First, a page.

Treasury Secretary Janet Yellen in a speech stated economists predicting high unemployment to curb inflation are proven incorrect, as prices moderate while labour demand and spending power remain robust. Yellen also travelled to Mexico City to enhance cooperation fighting illicit finance and fentanyl trafficking, bolstering Mexico's role in U.S. supply chains for resilience and security. She argued U.S. aid is vital for Ukraine's survival, cautioning Congress that failing to approve the multi-billion-dollar request could hold America accountable for Ukraine’s defeat, jeopardizing European allied backing.
Wall Street traded unevenly as fresh job data strengthened bets on a Fed rate cut by March. While the magnificent 7 climbed, most S&P sectors dropped, with energy and materials leading the declines. Similarly, the Dow edged down as investors eyed November's critical payroll report on Friday. Charter Communications admitted likely subscriber losses with its stock plunging over its Disney dispute and internet challenges, though executives touted long-term optimism.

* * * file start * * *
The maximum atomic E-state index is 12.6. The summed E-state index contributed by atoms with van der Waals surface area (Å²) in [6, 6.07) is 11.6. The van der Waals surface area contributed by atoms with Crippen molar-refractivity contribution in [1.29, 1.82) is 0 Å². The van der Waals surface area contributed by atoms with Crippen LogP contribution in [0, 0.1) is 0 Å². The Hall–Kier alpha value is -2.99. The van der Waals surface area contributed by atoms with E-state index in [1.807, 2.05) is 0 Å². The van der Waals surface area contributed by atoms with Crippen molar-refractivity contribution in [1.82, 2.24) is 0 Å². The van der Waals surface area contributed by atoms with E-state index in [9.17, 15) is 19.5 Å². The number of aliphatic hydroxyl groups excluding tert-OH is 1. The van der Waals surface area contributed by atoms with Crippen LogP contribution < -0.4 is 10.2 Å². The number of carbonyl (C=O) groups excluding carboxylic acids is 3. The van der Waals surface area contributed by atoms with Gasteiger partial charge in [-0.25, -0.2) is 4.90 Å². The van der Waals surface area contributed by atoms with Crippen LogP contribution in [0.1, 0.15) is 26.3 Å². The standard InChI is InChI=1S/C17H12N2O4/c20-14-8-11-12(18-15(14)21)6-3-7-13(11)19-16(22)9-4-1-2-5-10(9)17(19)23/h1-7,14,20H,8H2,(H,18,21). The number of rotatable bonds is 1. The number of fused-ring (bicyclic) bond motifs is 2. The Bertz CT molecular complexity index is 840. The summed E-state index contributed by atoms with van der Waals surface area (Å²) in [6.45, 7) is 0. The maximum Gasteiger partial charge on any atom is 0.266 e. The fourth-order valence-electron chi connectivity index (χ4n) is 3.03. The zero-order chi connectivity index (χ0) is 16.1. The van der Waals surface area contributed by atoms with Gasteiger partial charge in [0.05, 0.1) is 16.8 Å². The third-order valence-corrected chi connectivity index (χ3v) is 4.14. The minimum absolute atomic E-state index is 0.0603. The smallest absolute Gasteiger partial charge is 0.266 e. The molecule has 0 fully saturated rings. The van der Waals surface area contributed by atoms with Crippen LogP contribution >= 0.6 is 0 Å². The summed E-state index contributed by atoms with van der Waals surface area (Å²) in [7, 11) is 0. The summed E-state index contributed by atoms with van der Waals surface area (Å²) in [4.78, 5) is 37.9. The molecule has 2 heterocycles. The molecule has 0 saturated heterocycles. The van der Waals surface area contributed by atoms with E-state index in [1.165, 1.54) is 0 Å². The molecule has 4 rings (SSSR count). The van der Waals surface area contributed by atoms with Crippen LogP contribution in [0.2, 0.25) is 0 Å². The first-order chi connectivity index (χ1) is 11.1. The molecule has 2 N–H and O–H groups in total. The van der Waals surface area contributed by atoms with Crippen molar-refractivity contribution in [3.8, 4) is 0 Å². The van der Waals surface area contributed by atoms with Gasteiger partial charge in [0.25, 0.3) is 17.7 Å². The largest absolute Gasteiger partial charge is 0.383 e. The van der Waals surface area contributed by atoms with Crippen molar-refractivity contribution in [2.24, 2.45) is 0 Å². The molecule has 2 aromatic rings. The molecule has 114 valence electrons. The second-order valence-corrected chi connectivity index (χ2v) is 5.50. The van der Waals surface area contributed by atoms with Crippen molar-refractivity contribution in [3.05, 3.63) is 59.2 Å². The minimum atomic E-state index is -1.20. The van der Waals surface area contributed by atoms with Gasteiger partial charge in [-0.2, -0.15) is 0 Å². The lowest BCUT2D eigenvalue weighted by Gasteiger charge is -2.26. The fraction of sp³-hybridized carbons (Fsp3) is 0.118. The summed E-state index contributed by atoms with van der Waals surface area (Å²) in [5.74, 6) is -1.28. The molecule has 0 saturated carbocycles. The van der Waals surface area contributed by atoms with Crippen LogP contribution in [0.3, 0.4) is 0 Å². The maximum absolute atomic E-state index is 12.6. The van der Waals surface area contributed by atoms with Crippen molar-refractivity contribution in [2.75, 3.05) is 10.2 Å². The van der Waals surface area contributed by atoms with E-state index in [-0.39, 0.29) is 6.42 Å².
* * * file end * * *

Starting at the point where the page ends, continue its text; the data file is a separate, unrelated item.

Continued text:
Gold prices edged up on Wednesday following earlier stabilisation after a steep drop, holding around $2,020. Safe-haven demand has driven strong gains this year, with prices hitting a record peak before paring on rate-cut uncertainty. Still, analysts see more upside in 2024, with demand expected to stay robust between global conflicts and central bank buying.
Crude prices extended declines to five-month lows as bearish sentiments compounded on demand concerns and burgeoning inventories as chinese economic downside risks coupled with lower fuel consumption estimates prompted OPEC’s output reduction pledges to fall short of market expectations while American stockpile builds further pressured prices despite robust production.
The dollar rebound higher, buoyed by rising Treasury yields, while China's downgrade sank the yuan. The euro dipped below 1.08 despite good PMIs, while the Australian dollar plunged on growth woes, yet the Canadian dollar rose on expectations of no change to peak rates from the BoC. With key data and events ahead, including US job figures, China trade, and central bank calls, currencies will remain volatile as the year wraps up on these complex, often competing economic crosscurrents.